Kurbinovo monastery

St. George church is located in the village Kurbinovo, on the slopes of the Mount Pelister near the blue waters of Lake Prespa. The small and charming single-nave church of St. George, dates from 1191. The fresco-painting is from the period of its foundation and represents a true masterpiece of Byzantine painting from the 12th century.


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The donor composition on the façade – with the imperial pair, Isaac II Angel and Margaret, accompanied by the Ohrid Archbishop John Kamatir and the anonymous donor – complements the idea of the merit and importance of the painting in the Church of St. George in Kurbinovo (1191). The interior of this small and on the outside homely church contains some of the most valuable murals in Eastern Christian art. Their thematic-iconographic and stylistic features legitimise the authors, presumed to have been two, as being highly theologically educated and as having superior talent.

Kurbinovo 1For the first time in Slavonic-Byzantine art, the Liturgy of the Holy Archpriests takes place before the Lamb, which is a permanent reminiscence of Christ’s sacrifice. This is the first known representation of the Lamb of God (Agnus Dei) and it standardised the iconography of the bottommost zone in Byzantine churches. Eight holy fathers take part in the Liturgy, including St. Achilleus of Larissa, the patron of Tsar Samuel’s Patriarchal Church. Shown frontally on the lateral walls, St. Cyril, St. Methodius and St. Clement of Ohrid observe the Liturgy. This is the earliest surviving portrait of St. Methodius in Byzantine art and the first depiction of the two brothers and pan-Slavonic enlighteners together. Painted beside the portrait of his namesake Roman pope, St. Clement of Ohrid’s portrait is the only one known from the 12th century and provides continuity to his centuries-long portrayal in the Balkans. The naos has been painted in three zones. In the first zone are the standing figures of the saints. Among them, the frescoes showing Christ and the patron St. George, located by the altar screen, are remarkable for their monumentality, decorativeness and magnificence, while the depiction of Anne suckling her daughter Maria, placed by her husband, old Joachim, is remarkable for its rareness. The themes of motherhood, including representations of nursing women are very rare in Byzantine art. Hence, this mural showing a nursing mother becomes all the more significant.

Kurbinovo 3

The second zone of the naos contains the scenes from the cycles illustrating the Great Feasts and the Passion. The scene of the visitation of the Mother of God to Elizabeth has also been included. Among the iconographie patterns of the scenes, that of the Dormition is particularly remarkable. Although it may seem conventional at first glance, the depiction includes a Mandorla in which there is billowy “live” water with realistic and monstrous animals and fish; among other things, there is a lion with a face of an old man and a snake tail. Here Christ’s ascension above the water – the source of life – also symbolises his function of the Heavenly Judge, as it was said in the Acts of the Apostles.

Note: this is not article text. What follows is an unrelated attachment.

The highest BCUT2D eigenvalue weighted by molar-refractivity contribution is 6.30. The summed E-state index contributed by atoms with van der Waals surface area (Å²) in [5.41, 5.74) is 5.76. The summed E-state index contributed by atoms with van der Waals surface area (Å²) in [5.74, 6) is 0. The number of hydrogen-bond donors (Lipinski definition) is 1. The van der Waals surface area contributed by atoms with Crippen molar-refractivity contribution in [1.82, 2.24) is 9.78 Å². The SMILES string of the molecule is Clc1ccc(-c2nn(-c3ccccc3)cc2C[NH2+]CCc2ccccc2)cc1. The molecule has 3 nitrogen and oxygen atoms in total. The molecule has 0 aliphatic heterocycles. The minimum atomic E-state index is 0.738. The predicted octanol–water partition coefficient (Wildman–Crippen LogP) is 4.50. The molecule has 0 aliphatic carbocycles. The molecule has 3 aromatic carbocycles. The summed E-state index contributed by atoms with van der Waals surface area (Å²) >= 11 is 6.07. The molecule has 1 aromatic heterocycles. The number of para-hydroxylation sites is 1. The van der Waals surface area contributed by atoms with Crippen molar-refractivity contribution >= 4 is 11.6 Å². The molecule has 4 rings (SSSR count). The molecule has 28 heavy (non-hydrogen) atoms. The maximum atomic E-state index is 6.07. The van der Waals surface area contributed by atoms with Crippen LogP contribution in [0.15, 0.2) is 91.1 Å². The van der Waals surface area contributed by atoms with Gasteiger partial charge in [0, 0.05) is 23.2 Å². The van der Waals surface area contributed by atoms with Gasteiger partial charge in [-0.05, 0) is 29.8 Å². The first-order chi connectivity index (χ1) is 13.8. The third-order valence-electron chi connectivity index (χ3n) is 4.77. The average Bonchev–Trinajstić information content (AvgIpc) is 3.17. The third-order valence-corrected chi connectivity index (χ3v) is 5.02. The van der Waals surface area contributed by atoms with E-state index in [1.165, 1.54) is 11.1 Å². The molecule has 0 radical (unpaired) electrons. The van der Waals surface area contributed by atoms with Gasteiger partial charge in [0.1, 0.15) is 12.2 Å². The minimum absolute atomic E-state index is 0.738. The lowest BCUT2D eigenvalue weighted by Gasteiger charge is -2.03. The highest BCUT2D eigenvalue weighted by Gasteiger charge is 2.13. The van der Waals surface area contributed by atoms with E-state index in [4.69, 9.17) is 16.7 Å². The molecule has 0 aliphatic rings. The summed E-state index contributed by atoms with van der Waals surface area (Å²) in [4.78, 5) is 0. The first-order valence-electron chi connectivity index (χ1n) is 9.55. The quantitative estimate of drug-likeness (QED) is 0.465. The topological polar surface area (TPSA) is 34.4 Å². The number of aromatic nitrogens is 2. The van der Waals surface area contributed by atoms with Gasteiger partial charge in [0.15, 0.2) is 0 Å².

The fundamental feature of the Kurbinovo master-painter’s composite style is that he achieved expressiveness through superior refinement. The drapery and the lines take the precedence in the expression. The figures’ internal world reflects in the unrestrained dance of the folds. The faces remain composed. The bodies assume celestial proportions. The crowd melts. The figures are elongated and strikingly slim. The obvious ideal to achieve disembodiment and a balance between ultimate elegance and ultimate expressiveness has been achieved immaculately.

Kurbinovo Kurbinovo 2

The church has preserved few but precious traces of its later life. The fragments illustrating parts of its patron’s biography, painted in the 14th century, are discernible on the south façade, around what used to be an entrance. The only principal icon in Kurbinovo showing Christ Pantocrator with golden background and a stucco ornamented nimbus, was created in Ohrid in the second half of the 16th century.

Undoubtedly, this shrine’s fame and the reverence it enjoyed in the region have contributed to its continuous life. The circumstances of the Turkish rule reduced but never extinguished its activity.

Bibliography:

Serafimova A.,St George in Kurbinovo, Christian monuments, Cultural heritage protection office, Skopje 2009, 186-189.

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